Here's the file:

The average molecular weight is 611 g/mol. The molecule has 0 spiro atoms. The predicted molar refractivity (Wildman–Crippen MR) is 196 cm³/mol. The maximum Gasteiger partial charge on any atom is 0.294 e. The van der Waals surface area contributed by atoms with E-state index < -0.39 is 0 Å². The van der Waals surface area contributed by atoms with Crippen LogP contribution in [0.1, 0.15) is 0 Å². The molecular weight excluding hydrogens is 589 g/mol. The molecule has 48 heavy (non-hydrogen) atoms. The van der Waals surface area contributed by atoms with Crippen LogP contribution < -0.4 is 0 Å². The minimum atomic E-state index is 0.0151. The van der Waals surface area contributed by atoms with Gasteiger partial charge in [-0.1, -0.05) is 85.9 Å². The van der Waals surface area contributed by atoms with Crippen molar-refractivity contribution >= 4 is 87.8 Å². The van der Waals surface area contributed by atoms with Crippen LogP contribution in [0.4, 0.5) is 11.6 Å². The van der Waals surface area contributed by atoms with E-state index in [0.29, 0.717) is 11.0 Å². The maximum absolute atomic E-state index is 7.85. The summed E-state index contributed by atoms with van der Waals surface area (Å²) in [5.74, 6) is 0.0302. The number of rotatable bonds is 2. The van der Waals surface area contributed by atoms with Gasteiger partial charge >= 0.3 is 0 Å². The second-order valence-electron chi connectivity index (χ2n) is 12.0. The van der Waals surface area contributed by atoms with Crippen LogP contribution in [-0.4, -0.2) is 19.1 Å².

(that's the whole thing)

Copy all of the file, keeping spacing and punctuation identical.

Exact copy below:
The average molecular weight is 611 g/mol. The molecule has 0 spiro atoms. The predicted molar refractivity (Wildman–Crippen MR) is 196 cm³/mol. The maximum Gasteiger partial charge on any atom is 0.294 e. The van der Waals surface area contributed by atoms with E-state index < -0.39 is 0 Å². The van der Waals surface area contributed by atoms with Crippen LogP contribution in [0.1, 0.15) is 0 Å². The molecular weight excluding hydrogens is 589 g/mol. The molecule has 48 heavy (non-hydrogen) atoms. The van der Waals surface area contributed by atoms with Crippen LogP contribution < -0.4 is 0 Å². The minimum atomic E-state index is 0.0151. The van der Waals surface area contributed by atoms with Gasteiger partial charge in [-0.1, -0.05) is 85.9 Å². The van der Waals surface area contributed by atoms with Crippen molar-refractivity contribution >= 4 is 87.8 Å². The van der Waals surface area contributed by atoms with Crippen LogP contribution in [0.4, 0.5) is 11.6 Å². The van der Waals surface area contributed by atoms with E-state index in [0.29, 0.717) is 11.0 Å². The maximum absolute atomic E-state index is 7.85. The summed E-state index contributed by atoms with van der Waals surface area (Å²) in [5.74, 6) is 0.0302. The number of rotatable bonds is 2. The van der Waals surface area contributed by atoms with Gasteiger partial charge >= 0.3 is 0 Å². The second-order valence-electron chi connectivity index (χ2n) is 12.0. The van der Waals surface area contributed by atoms with Crippen LogP contribution in [-0.4, -0.2) is 19.1 Å².